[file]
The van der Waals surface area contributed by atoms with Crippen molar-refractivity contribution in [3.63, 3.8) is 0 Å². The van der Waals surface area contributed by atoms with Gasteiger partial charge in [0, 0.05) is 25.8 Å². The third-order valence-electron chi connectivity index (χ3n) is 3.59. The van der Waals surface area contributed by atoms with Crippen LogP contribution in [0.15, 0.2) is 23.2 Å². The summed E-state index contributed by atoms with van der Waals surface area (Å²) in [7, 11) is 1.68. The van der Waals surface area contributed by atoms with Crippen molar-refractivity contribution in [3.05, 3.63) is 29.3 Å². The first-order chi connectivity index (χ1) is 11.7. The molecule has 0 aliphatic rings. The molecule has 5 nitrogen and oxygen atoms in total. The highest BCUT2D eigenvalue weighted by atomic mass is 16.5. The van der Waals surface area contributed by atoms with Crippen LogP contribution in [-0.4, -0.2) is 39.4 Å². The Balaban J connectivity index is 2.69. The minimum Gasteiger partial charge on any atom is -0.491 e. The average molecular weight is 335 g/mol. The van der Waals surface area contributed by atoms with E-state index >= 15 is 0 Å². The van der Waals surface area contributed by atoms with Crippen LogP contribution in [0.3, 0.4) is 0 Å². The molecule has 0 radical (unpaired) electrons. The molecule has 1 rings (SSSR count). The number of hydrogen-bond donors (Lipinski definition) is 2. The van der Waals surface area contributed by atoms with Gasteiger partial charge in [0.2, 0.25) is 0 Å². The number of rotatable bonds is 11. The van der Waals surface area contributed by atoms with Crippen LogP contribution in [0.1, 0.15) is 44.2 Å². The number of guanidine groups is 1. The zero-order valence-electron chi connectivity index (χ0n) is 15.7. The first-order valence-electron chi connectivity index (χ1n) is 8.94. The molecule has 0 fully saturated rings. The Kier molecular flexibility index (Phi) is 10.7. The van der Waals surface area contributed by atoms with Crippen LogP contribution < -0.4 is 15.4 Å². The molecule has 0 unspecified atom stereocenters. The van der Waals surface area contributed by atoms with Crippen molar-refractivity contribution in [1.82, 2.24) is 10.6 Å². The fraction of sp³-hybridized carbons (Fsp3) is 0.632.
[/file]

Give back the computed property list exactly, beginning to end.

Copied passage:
The van der Waals surface area contributed by atoms with Crippen molar-refractivity contribution in [3.63, 3.8) is 0 Å². The van der Waals surface area contributed by atoms with Gasteiger partial charge in [0, 0.05) is 25.8 Å². The third-order valence-electron chi connectivity index (χ3n) is 3.59. The van der Waals surface area contributed by atoms with Crippen LogP contribution in [0.15, 0.2) is 23.2 Å². The summed E-state index contributed by atoms with van der Waals surface area (Å²) in [7, 11) is 1.68. The van der Waals surface area contributed by atoms with Crippen molar-refractivity contribution in [3.05, 3.63) is 29.3 Å². The first-order chi connectivity index (χ1) is 11.7. The molecule has 0 aliphatic rings. The molecule has 5 nitrogen and oxygen atoms in total. The highest BCUT2D eigenvalue weighted by atomic mass is 16.5. The van der Waals surface area contributed by atoms with Crippen LogP contribution in [-0.4, -0.2) is 39.4 Å². The Balaban J connectivity index is 2.69. The minimum Gasteiger partial charge on any atom is -0.491 e. The average molecular weight is 335 g/mol. The van der Waals surface area contributed by atoms with E-state index >= 15 is 0 Å². The van der Waals surface area contributed by atoms with Crippen LogP contribution in [0.3, 0.4) is 0 Å². The molecule has 0 radical (unpaired) electrons. The molecule has 1 rings (SSSR count). The number of hydrogen-bond donors (Lipinski definition) is 2. The van der Waals surface area contributed by atoms with Gasteiger partial charge in [0.2, 0.25) is 0 Å². The number of rotatable bonds is 11. The van der Waals surface area contributed by atoms with Crippen LogP contribution in [0.1, 0.15) is 44.2 Å². The number of guanidine groups is 1. The zero-order valence-electron chi connectivity index (χ0n) is 15.7. The first-order valence-electron chi connectivity index (χ1n) is 8.94. The molecule has 0 fully saturated rings. The Kier molecular flexibility index (Phi) is 10.7. The van der Waals surface area contributed by atoms with Crippen LogP contribution < -0.4 is 15.4 Å². The molecule has 0 unspecified atom stereocenters. The van der Waals surface area contributed by atoms with Crippen molar-refractivity contribution in [1.82, 2.24) is 10.6 Å². The fraction of sp³-hybridized carbons (Fsp3) is 0.632.